Three Derry people are set to fly out to Mexico this week to represent Northern Ireland in the Homeless World Cup 2018.
Marc Cross , who lives in the Methodist Mission in Crawford Square, has been chosen alongside fellow Derry man, team captain Matthew Gallagher, in the eight man squad.
Local woman Ruth Boyle meanwhile will lead out the Northern Ireland Women’s team against the cream of the world’s homeless squads at the iconic Zocalo in the heart of Mexico City.
Speaking ahead of their departure from Derry, Marc Cross said he was excited about visiting Mexico and for his squad to pit their skills against the other international teams.
Marc, who has lived at the Methodist Mission since becoming homeless back in May, said the squad will be departing late on Saturday night for Dublin before flying out to Mexico City via Amsterdam for 10 days.
The 30-year-old, who has previously notched up several years experience playing in the Night Owls with Curryneirin, through the hostel at Crawford Square, got involved with the national team through the Street Soccer programme, which is co-ordinated by Adrian Curry.
He was later selected for the Northern Ireland squad along with Matthew Gallagher after being invited for trials in Coleraine and later Belfast. “We go and train in Belfast twice a week and then there is a fitness regime, the gym, and that’s all paid for by Street Soccer,” he said. “It’s given me a sense of accomplishment, and I’m meeting new people all the time.”
Marc has also been gaining experience and developing skills which will help lead to a coaching role in the future. “I would like to do more coaching and get more qualified working with Street Soccer,” he said.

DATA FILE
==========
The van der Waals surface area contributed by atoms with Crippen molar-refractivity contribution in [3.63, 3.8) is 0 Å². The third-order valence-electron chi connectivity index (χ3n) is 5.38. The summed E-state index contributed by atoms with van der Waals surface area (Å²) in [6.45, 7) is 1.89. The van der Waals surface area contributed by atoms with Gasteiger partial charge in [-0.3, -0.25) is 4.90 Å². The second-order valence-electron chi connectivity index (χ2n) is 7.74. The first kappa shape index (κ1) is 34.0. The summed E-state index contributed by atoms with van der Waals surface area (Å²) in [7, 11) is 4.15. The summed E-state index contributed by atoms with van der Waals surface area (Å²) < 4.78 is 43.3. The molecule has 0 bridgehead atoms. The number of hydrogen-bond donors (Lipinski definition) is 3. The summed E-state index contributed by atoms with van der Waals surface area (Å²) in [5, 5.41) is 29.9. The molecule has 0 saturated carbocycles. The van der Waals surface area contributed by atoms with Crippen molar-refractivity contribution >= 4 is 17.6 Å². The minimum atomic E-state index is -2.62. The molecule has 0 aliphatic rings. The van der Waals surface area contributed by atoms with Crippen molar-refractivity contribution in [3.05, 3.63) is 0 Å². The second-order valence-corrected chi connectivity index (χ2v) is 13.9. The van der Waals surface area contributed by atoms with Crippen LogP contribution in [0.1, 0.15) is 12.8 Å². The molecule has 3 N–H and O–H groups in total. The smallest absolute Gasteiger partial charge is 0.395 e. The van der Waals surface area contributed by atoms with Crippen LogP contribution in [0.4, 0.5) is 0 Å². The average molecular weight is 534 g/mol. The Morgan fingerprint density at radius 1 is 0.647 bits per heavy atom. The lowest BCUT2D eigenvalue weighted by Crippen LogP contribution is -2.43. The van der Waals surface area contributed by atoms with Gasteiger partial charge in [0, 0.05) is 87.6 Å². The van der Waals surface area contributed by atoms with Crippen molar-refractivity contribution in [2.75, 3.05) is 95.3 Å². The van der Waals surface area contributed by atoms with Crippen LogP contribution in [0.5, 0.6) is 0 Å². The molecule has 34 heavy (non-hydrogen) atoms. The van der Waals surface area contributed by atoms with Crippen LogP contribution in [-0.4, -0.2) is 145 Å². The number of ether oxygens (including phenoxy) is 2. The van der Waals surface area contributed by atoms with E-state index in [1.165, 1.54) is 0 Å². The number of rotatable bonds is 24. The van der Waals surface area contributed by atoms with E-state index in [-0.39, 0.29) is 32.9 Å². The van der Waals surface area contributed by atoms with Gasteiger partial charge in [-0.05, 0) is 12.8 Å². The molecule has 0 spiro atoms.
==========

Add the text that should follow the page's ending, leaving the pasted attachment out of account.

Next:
Staff and the men at the Methodist Mission in Derry have all been “very supportive and helpful”, Marc said, in the lead up to the 16th Homeless World Cup, which will see 500 players, all of whom have faced homelessness and marginalisation, from 47 countries participating. “I’m excited about going. This is the furthest I have ever travelled. We had a three-day residential in London and we did all the sights and everything there.”
While in Mexico, the Northern Ireland squads will be reunited with England’s two teams, whom they have already got to know and play against while in London, but it is unclear as yet whether they will face each other again in the official competition.
“We don’t know who we will be playing in Mexico yet. The draw is not made until Monday so we will find out about the group stages then,” Marc said, adding that there was some formidable opposition among the squads, not least the host nation.
Last year’s final saw Mexico beat Brazil in Oslo to claim their fourth consecutive Homeless World Cup victory. And this year they will have home advantage with crowds of more than 80,000 spectators expected with millions more watching online around the world.
Among those there in person, Marc said, could be scouts for big clubs on the look out talent. He points out that it was at the Homeless World Cup that Portuguese player Bebé was first spotted by Benfica before going on to play for Manchester United.
The Derry man said that when his squad were also looking forward to cheering on the Northern Ireland Women’s Team.
The Homeless World Cup is a week-long street football tournament.
Street Soccer NI is being funded by the Department for Communities, as part of the Northern Ireland Executive’s Together: Building a United Community (T:BUC) Strategy.
The funding aims to support young people from complex and challenging backgrounds to build confidence, self-esteem and develop social skills through sport and creativity. It also ensures opportunities for the players to positively transform their lives upon return.
Speaking at a special farewell reception at Windsor Park this week, Justin McMinn, Manager and Co-Founder of Street Soccer NI said: “This trip is a once in a lifetime opportunity for all the players, a chance to represent your country in an amazing country like Mexico.
“Over the last five years we have witnessed the impact this event has on the players with many of them breaking out of homelessness and unemployment on their return. They will come back full of confidence and motivation to make positive changes in their lives”.